The genius of this system is that it allows the parties flexibility to deal with the myriad problems that arise in structuring workplaces, devising and revising new and innovative solutions to unanticipated situations in ways not available through the cumbersome legislative process. While the City Council chose to legislate the rules only for large fast-food businesses, if the City has the authority to create a set of mandatory workplace rules for some businesses it has the power to define rules for all, including private restaurants and other businesses struggling in the pandemic. Should the City Council be the place to determine workplace rules for all ailing NYC businesses? The rules for fast-food workers do not seem appropriate for more highly skilled workers at hospitals, financial institutions, or high-end restaurants. Should City Hall decide that the length of a probationary period for nurses or respiratory technicians is 30, 60, or 120 days? How about how long it takes to become a qualified chef at one of New York’s great restaurants? Or what a bank needs to establish in order to justify the termination of an employee accused of financial impropriety? And if this is the law in New York City, isn’t the same legislation—with perhaps different rules—going to govern businesses in Los Angeles, Chicago, Boston, and Philadelphia?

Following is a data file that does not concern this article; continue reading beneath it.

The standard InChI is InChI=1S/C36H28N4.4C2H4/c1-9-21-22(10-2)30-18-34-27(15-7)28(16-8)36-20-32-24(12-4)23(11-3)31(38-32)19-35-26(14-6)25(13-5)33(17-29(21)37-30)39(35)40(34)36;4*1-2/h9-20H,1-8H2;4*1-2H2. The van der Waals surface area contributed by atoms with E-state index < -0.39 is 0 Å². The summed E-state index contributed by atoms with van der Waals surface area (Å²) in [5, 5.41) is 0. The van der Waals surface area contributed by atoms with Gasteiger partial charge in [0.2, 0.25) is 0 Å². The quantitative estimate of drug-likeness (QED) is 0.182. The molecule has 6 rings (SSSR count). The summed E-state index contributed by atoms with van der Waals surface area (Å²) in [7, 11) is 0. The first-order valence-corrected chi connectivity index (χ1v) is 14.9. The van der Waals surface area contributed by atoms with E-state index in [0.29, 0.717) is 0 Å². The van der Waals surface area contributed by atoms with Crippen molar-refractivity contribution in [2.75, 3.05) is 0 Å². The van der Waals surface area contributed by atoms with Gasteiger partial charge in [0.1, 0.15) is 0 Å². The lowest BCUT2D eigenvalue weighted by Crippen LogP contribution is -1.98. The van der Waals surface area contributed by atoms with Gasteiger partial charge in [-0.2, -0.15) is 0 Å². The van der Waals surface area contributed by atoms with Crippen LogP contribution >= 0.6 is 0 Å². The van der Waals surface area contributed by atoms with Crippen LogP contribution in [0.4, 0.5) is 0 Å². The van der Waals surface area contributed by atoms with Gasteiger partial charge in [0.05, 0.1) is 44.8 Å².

The Congress that granted private parties the right to order their own affairs and precluded the NLRB from forcing any concessions or agreements upon employers or unions certainly never contemplated a city (or all cities) constructing mandatory collective bargaining codes for private employers. Essentially nothing would be left of the NLRA. The City’s new laws are not consistent with core principles of federal labor law.
Proponents of the new laws argued that state and local governments may establish workplace rules of general applicability—applying to all employers and employees—dealing with minimum wage, overtime pay and discrimination in employment, for example. Those mandatory statutes, applicable to all businesses within the state or city, form the background against which negotiations occur. “Minimum state labor standards affect union and nonunion employees equally, and neither encourage nor discourage the collective bargaining processes that are the subject of the NLRA. Nor do they have any but the most indirect effect on the right of self-organization established in the Act.” Metropolitan Life Ins. Co. v. Massachusetts, 471 U.S. 724, 744 (1985).